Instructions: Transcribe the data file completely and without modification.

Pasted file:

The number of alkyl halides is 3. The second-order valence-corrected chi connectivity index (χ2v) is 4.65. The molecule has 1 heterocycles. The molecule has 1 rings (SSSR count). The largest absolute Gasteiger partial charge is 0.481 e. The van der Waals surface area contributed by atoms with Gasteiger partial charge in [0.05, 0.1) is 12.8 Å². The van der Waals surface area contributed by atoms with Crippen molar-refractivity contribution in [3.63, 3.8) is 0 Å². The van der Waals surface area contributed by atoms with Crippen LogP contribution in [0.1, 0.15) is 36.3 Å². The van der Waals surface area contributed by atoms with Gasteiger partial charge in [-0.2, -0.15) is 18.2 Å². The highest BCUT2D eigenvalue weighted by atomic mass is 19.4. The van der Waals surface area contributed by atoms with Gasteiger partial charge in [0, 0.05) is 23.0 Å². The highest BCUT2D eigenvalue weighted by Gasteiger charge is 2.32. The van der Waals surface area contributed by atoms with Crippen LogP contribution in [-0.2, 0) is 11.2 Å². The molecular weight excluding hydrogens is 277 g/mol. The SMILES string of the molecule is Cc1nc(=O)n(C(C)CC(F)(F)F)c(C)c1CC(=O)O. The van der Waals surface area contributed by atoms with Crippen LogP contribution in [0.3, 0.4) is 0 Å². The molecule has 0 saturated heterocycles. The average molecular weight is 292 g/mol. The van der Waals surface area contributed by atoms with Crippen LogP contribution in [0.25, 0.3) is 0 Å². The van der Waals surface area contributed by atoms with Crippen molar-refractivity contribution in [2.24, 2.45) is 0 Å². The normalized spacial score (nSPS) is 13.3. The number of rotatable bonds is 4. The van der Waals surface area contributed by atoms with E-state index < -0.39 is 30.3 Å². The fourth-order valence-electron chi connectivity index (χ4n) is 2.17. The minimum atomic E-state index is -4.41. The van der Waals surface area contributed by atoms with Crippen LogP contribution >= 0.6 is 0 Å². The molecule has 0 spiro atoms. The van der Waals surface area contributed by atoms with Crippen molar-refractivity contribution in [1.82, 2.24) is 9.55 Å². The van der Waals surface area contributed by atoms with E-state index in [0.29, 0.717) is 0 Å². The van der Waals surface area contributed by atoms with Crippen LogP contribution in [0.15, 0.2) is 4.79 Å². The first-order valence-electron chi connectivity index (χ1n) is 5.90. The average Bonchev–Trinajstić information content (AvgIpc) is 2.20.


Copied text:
The number of alkyl halides is 3. The second-order valence-corrected chi connectivity index (χ2v) is 4.65. The molecule has 1 heterocycles. The molecule has 1 rings (SSSR count). The largest absolute Gasteiger partial charge is 0.481 e. The van der Waals surface area contributed by atoms with Gasteiger partial charge in [0.05, 0.1) is 12.8 Å². The van der Waals surface area contributed by atoms with Crippen molar-refractivity contribution in [3.63, 3.8) is 0 Å². The van der Waals surface area contributed by atoms with Crippen LogP contribution in [0.1, 0.15) is 36.3 Å². The van der Waals surface area contributed by atoms with Gasteiger partial charge in [-0.2, -0.15) is 18.2 Å². The highest BCUT2D eigenvalue weighted by atomic mass is 19.4. The van der Waals surface area contributed by atoms with Gasteiger partial charge in [0, 0.05) is 23.0 Å². The highest BCUT2D eigenvalue weighted by Gasteiger charge is 2.32. The van der Waals surface area contributed by atoms with Crippen LogP contribution in [-0.2, 0) is 11.2 Å². The molecular weight excluding hydrogens is 277 g/mol. The SMILES string of the molecule is Cc1nc(=O)n(C(C)CC(F)(F)F)c(C)c1CC(=O)O. The van der Waals surface area contributed by atoms with Crippen LogP contribution in [0.3, 0.4) is 0 Å². The molecule has 0 saturated heterocycles. The average molecular weight is 292 g/mol. The van der Waals surface area contributed by atoms with Crippen LogP contribution in [0.25, 0.3) is 0 Å². The van der Waals surface area contributed by atoms with Crippen molar-refractivity contribution in [2.24, 2.45) is 0 Å². The normalized spacial score (nSPS) is 13.3. The number of rotatable bonds is 4. The van der Waals surface area contributed by atoms with E-state index < -0.39 is 30.3 Å². The fourth-order valence-electron chi connectivity index (χ4n) is 2.17. The minimum atomic E-state index is -4.41. The van der Waals surface area contributed by atoms with Crippen LogP contribution >= 0.6 is 0 Å². The molecule has 0 spiro atoms. The van der Waals surface area contributed by atoms with Crippen molar-refractivity contribution in [1.82, 2.24) is 9.55 Å². The van der Waals surface area contributed by atoms with E-state index in [0.29, 0.717) is 0 Å². The van der Waals surface area contributed by atoms with Crippen LogP contribution in [0.15, 0.2) is 4.79 Å². The first-order valence-electron chi connectivity index (χ1n) is 5.90. The average Bonchev–Trinajstić information content (AvgIpc) is 2.20.